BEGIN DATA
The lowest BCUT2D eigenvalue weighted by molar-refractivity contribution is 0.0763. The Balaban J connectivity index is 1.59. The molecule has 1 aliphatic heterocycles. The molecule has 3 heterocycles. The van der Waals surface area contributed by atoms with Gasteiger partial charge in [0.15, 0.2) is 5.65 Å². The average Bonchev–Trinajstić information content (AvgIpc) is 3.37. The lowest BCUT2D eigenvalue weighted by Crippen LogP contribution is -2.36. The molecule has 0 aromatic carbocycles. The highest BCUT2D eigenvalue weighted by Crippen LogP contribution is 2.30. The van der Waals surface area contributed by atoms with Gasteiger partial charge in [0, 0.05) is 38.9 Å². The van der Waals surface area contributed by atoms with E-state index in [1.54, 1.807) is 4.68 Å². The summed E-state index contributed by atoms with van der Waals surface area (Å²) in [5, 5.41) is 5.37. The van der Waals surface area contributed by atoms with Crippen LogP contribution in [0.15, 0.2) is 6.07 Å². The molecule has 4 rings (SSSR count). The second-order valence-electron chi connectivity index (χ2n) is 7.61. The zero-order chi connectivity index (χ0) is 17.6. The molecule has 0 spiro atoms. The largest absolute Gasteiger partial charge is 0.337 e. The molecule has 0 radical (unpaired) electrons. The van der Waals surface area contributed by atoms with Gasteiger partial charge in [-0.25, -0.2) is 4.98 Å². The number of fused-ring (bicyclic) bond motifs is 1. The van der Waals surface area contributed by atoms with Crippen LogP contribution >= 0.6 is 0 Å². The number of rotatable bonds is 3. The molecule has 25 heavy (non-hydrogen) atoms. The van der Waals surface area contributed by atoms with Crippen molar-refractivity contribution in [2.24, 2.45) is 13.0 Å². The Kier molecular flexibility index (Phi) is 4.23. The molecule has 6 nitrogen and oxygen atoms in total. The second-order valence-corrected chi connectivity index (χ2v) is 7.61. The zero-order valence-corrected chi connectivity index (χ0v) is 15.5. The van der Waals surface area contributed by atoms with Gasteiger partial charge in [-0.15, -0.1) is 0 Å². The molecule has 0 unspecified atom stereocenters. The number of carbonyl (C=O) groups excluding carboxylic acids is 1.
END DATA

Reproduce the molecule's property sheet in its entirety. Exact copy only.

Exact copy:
The lowest BCUT2D eigenvalue weighted by molar-refractivity contribution is 0.0763. The Balaban J connectivity index is 1.59. The molecule has 1 aliphatic heterocycles. The molecule has 3 heterocycles. The van der Waals surface area contributed by atoms with Gasteiger partial charge in [0.15, 0.2) is 5.65 Å². The average Bonchev–Trinajstić information content (AvgIpc) is 3.37. The lowest BCUT2D eigenvalue weighted by Crippen LogP contribution is -2.36. The molecule has 0 aromatic carbocycles. The highest BCUT2D eigenvalue weighted by Crippen LogP contribution is 2.30. The van der Waals surface area contributed by atoms with Gasteiger partial charge in [0, 0.05) is 38.9 Å². The van der Waals surface area contributed by atoms with E-state index in [1.54, 1.807) is 4.68 Å². The summed E-state index contributed by atoms with van der Waals surface area (Å²) in [5, 5.41) is 5.37. The van der Waals surface area contributed by atoms with Crippen LogP contribution in [0.15, 0.2) is 6.07 Å². The molecule has 4 rings (SSSR count). The second-order valence-electron chi connectivity index (χ2n) is 7.61. The zero-order chi connectivity index (χ0) is 17.6. The molecule has 0 spiro atoms. The largest absolute Gasteiger partial charge is 0.337 e. The molecule has 0 radical (unpaired) electrons. The van der Waals surface area contributed by atoms with Gasteiger partial charge in [-0.25, -0.2) is 4.98 Å². The number of fused-ring (bicyclic) bond motifs is 1. The van der Waals surface area contributed by atoms with Crippen LogP contribution >= 0.6 is 0 Å². The number of rotatable bonds is 3. The molecule has 25 heavy (non-hydrogen) atoms. The van der Waals surface area contributed by atoms with Crippen molar-refractivity contribution in [2.24, 2.45) is 13.0 Å². The Kier molecular flexibility index (Phi) is 4.23. The molecule has 6 nitrogen and oxygen atoms in total. The second-order valence-corrected chi connectivity index (χ2v) is 7.61. The zero-order valence-corrected chi connectivity index (χ0v) is 15.5. The van der Waals surface area contributed by atoms with Gasteiger partial charge in [-0.15, -0.1) is 0 Å². The molecule has 0 unspecified atom stereocenters. The number of carbonyl (C=O) groups excluding carboxylic acids is 1.